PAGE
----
What is it about?

Aphasia affects everyone in the family. Living with aphasia can make loved ones feel unwell both physically and mentally. In this fourth study of the L!V Cards, we interviewed caregivers of people with aphasia. We wanted to understand if they experienced a balance of chores, relaxation, exercise, and socializing. We also wanted to know what type of activities they wanted to do more in their lives.

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Why is it important?

We gave a L!V Card questionnaire to 70 people who were caregivers for people with aphasia. When we compared their responses to people who were similar in age but did not live with aphasia, we found that the caregivers did fewer social, physical, and creative and relaxing categories but similar numbers of chores. Understandably, they also told us they wanted to do more social and relaxing things.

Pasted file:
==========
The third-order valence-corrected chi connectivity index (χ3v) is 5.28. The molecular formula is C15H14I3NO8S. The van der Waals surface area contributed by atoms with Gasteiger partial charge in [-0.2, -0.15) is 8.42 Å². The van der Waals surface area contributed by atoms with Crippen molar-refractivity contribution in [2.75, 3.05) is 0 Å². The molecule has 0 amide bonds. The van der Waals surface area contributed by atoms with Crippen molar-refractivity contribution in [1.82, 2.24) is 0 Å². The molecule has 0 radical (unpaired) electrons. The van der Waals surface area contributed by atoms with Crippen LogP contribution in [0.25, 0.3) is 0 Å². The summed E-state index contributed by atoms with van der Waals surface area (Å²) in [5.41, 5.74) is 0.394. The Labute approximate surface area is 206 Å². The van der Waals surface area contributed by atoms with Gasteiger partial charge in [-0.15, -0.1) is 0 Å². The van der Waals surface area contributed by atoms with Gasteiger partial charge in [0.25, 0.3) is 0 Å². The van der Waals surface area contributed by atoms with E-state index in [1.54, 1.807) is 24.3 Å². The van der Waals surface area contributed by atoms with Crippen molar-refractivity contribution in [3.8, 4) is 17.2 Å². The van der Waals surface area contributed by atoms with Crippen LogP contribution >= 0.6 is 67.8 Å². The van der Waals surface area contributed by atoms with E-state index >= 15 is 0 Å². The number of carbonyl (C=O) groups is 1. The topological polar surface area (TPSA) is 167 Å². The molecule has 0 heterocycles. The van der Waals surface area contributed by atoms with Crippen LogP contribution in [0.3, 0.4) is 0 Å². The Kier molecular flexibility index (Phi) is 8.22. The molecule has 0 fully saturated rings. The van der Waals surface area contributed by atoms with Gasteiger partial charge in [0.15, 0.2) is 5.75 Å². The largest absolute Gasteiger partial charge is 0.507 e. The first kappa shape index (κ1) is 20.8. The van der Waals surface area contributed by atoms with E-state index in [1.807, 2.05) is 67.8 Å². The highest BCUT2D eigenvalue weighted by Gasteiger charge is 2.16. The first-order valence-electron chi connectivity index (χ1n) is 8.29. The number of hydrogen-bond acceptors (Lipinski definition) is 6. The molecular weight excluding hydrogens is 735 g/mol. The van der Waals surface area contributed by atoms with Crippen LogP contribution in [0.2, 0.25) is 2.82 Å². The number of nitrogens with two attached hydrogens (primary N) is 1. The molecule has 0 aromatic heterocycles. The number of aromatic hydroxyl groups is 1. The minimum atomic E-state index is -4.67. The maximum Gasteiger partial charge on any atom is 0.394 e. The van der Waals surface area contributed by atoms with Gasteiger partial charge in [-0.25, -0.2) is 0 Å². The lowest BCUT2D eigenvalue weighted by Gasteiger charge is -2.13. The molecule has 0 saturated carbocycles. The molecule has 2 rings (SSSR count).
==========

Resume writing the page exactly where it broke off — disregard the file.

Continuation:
One of the most important part of this project was that so many caregivers were grateful that we asked how they were doing and what they might want to change in their lives. It seems that most rehabilitation programs are not equipped to help whole families, but there are steps we can take to move in that direction.

Katarina L Haley
University of North Carolina at Chapel Hill

Read the Original

This page is a summary of: Balance and preference in activity participation for informal caregivers of people with aphasia: A questionnaire study, Aphasiology, August 2019, Taylor & Francis,
DOI: 10.1080/02687038.2019.1659936.
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